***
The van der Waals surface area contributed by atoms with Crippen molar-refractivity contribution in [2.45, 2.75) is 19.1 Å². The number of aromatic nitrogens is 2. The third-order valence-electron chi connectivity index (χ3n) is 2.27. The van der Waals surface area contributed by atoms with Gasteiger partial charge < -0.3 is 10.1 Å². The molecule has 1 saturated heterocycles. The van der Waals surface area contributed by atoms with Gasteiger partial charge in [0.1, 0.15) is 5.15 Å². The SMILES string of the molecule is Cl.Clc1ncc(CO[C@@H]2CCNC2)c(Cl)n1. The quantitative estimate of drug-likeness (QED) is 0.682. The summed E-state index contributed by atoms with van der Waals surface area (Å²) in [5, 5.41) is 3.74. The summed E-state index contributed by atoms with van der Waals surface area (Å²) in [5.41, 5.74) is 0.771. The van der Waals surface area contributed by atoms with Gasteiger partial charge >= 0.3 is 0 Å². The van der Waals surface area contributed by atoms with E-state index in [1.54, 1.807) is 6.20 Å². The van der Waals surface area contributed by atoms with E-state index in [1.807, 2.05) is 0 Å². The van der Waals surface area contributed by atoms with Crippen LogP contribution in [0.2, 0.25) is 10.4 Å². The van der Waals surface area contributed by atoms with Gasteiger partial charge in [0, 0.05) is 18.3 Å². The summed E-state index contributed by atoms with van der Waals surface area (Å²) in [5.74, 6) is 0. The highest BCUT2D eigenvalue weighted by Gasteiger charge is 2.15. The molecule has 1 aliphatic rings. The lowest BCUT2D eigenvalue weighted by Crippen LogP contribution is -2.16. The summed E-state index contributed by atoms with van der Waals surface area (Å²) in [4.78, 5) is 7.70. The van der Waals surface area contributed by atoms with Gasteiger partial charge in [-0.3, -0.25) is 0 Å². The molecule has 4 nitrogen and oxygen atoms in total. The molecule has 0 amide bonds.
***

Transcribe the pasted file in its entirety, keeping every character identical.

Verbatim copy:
The van der Waals surface area contributed by atoms with Crippen molar-refractivity contribution in [2.45, 2.75) is 19.1 Å². The number of aromatic nitrogens is 2. The third-order valence-electron chi connectivity index (χ3n) is 2.27. The van der Waals surface area contributed by atoms with Gasteiger partial charge < -0.3 is 10.1 Å². The molecule has 1 saturated heterocycles. The van der Waals surface area contributed by atoms with Gasteiger partial charge in [0.1, 0.15) is 5.15 Å². The SMILES string of the molecule is Cl.Clc1ncc(CO[C@@H]2CCNC2)c(Cl)n1. The quantitative estimate of drug-likeness (QED) is 0.682. The summed E-state index contributed by atoms with van der Waals surface area (Å²) in [5, 5.41) is 3.74. The summed E-state index contributed by atoms with van der Waals surface area (Å²) in [5.41, 5.74) is 0.771. The van der Waals surface area contributed by atoms with Gasteiger partial charge >= 0.3 is 0 Å². The van der Waals surface area contributed by atoms with E-state index in [1.54, 1.807) is 6.20 Å². The van der Waals surface area contributed by atoms with E-state index in [1.807, 2.05) is 0 Å². The van der Waals surface area contributed by atoms with Crippen LogP contribution in [0.2, 0.25) is 10.4 Å². The van der Waals surface area contributed by atoms with Gasteiger partial charge in [0, 0.05) is 18.3 Å². The summed E-state index contributed by atoms with van der Waals surface area (Å²) in [5.74, 6) is 0. The highest BCUT2D eigenvalue weighted by Gasteiger charge is 2.15. The molecule has 1 aliphatic rings. The lowest BCUT2D eigenvalue weighted by Crippen LogP contribution is -2.16. The summed E-state index contributed by atoms with van der Waals surface area (Å²) in [4.78, 5) is 7.70. The van der Waals surface area contributed by atoms with Gasteiger partial charge in [-0.3, -0.25) is 0 Å². The molecule has 4 nitrogen and oxygen atoms in total. The molecule has 0 amide bonds.